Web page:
My previous post focussed on getting WSL 2 integrated with VS Code, so at this point, you should have a fully-fledged WSL 2 distro that plays nicely with VS Code.
The next step is to get WSL 2 working with Docker.
Docker, in a nutshell, is a tool for deploying and managing containers. Containers are loosely isolated environments that allow you to package your application into a standardised "unit". They allow you to abstract away your application from the environment you're running them on. You create containers from an image, which in turn is created through a set of steps defined through a Dockerfile.
I've been using Docker increasingly over the last couple of years, and the more I use it, the more uses I find for it:
I've worked with Docker as part of projects; providing consistent, repeatable and scalable environments for use by others.
I've used it to run tooling; meaning that I don't have to clutter my machine with a multitude of packages as I jump between projects, I can simply pull an image, run it, and trash it once I'm done.
More recently, I've started to use it as a fully functioning development environment, thanks in no small part to the VS Code Remote Container extension. @benmatselby has written a great tutorial on getting up and running with VS Code dev containers, I'd wholeheartedly recommend that you give it a read.
First things first, you're going to need to install Docker Desktop Stable 22.214.171.124 or later. Docker Desktop is the application that will allow us to build and run our containers on both Windows and WSL.
During the installation, you'll be prompted to enable any Windows components necessary for WSL 2. You want to do this.
Provided you've followed the steps from my first post in the series, you should be ready to go with Docker Desktop 🐳
Now we've got Docker Desktop installed, there's a two-step checklist we'll need to run through to integrate with WSL 2.
Step 1: Enable the WSL 2 based engine
Theoretically, this option should be enabled by default; Docker Desktop will recognise the fact that you have WSL 2 enabled and assume that you want this feature switched on, which you do. It's always good to confirm these things though, so open up Docker Desktop, then select
Settings -> General.
If for whatever reason you did need to enable the WSL 2 engine, be sure to "Apply & Restart" Docker Desktop.
If we have a little peek under the hood at what's happened here, you'll notice that we now have a couple of extra WSL distros.
> wsl -l -v NAME STATE VERSION * Ubuntu-18.04 Running 2 docker-desktop-data Running 2 docker-desktop Running 2
These are installed by Docker Desktop when you enabled the WSL 2 engine. At the risk of horribly exposing my lack of knowledge around the architecture of Docker Desktops WSL 2 backend, I'll keep this short and sweet:
docker-desktopreplaces the Hyper-V VM implementation Docker Desktop previously used. This handles bootstrapping and management of containers.
docker-desktop-datais where your images and configuration are stored; this is essentially a direct replacement of the Virtual Hard Disk that was used previously by Hyper-V.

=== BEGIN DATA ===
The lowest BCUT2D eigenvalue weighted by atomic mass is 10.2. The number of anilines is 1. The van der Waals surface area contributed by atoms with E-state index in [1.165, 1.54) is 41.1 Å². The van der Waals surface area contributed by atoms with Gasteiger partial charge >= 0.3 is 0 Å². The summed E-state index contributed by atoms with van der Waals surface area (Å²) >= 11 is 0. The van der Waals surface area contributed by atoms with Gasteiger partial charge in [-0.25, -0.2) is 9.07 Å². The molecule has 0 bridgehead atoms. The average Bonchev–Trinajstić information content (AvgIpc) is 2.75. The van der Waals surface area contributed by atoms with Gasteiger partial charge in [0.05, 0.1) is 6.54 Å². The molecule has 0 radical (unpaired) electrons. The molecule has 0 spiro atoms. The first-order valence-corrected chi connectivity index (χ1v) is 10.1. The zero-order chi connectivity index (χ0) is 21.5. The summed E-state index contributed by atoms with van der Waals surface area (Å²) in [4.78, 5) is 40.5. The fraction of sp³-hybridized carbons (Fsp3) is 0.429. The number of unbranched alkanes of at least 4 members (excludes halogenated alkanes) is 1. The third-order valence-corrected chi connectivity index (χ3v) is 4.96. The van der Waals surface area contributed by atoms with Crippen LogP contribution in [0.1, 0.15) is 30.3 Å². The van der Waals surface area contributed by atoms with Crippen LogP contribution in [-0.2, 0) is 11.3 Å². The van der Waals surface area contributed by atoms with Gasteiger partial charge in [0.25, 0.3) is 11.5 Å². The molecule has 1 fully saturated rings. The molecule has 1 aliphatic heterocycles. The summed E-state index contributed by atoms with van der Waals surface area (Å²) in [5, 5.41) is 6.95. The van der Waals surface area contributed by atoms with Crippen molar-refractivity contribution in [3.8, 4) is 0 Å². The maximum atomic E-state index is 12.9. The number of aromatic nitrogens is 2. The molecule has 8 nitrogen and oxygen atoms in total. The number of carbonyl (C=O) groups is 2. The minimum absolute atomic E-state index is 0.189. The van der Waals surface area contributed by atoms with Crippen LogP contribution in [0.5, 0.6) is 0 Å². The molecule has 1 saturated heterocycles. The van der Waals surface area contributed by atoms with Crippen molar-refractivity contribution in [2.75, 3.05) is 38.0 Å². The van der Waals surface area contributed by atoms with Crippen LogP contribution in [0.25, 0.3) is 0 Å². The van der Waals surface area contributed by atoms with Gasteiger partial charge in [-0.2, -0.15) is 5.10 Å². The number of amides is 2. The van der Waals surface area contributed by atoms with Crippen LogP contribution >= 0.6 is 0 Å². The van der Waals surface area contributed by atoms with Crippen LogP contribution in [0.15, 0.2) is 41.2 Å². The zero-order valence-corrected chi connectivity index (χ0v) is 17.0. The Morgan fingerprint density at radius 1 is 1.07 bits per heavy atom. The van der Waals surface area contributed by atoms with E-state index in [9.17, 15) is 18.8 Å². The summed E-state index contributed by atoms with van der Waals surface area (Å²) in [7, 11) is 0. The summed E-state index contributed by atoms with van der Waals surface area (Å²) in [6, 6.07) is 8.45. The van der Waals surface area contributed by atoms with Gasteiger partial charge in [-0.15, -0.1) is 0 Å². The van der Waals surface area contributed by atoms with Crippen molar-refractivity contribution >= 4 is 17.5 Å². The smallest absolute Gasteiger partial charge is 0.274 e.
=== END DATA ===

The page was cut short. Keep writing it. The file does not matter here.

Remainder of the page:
This is great for a couple of reasons. Firstly, it solves the odd restriction Microsoft placed on Windows Home users, for whom Hyper-V (and by extension, Docker) is not available. Although as Jeff says, life finds a way.
Secondly, because your WSL distros get full access to all of your CPU cores and 80% of your RAM, resource allocation is far more dynamic, which on the whole helps to improve a Windows users' Docker experience.
Step 2: Enable WSL integration for your distro
Now we have the WSL 2 Engine running, we need to make sure our distro has access to the Docker server running in
docker-desktop. Open up Docker Desktop, then select
Settings -> Resources -> WSL Integration.
Any WSL 2 distro will appear in this list. Select whatever distros you'd like to have access to Docker, then select "Apply & Restart".
All that's left to do now is give Docker a go in our WSL 2 distro of choice:
Although I'm a strong advocate of using WSL 2, there may be reasons why this is either unavailable or impractical for you.
There's a little more legwork involved (and a lot less documentation) in getting WSL 1 working with Docker, so here's a quick guide on how I got this working before I migrated to WSL 2:
Step 1: Install Docker Desktop
If you don't already have it, you're going to need to install Docker Desktop for Windows.
Step 2: Expose the Docker daemon on Docker Desktop
Docker Desktop has an option that allows you to open a port to expose the Docker daemon to other clients. You're going to need to have this setting selected:
Step 3: Install the Docker CLI on WSL 1
Follow the instructions for installing Docker on Ubuntu, right up until you get to this point:
sudo apt-get install docker-ce docker-ce-cli containerd.io
You need only install
docker-ce-cli, as you're going to connect to the exposed port on your Windows machine to access the Docker daemon.
sudo apt-get install docker-ce-cli
Step 4: Update
The Docker CLI has a list of environment variables that it looks for when it runs. One of these is
We want to update
DOCKER_HOST in WSL so that the Docker CLI knows that we want to connect to the exposed Docker daemon on your Windows machine:
If you want to make this change a little more permanent, you can add it to a shell config file of your choosing:
echo "export DOCKER_HOST=tcp://localhost:2375" >> ~/.zshrc && . ~/.zshrc
With those 4 steps complete, you'll be able to run Docker commands from WSL 1.
Part 3 of the series is complete! The next item I'll discuss is using a standalone terminal with WSL 2, and how to configure it.
- Getting started with Docker
- Docker Desktop - User Manual
- Installing Docker Desktop on Windows
- Docker Desktop - WSL 2 Backend Architecture
Jexo for the photo 📷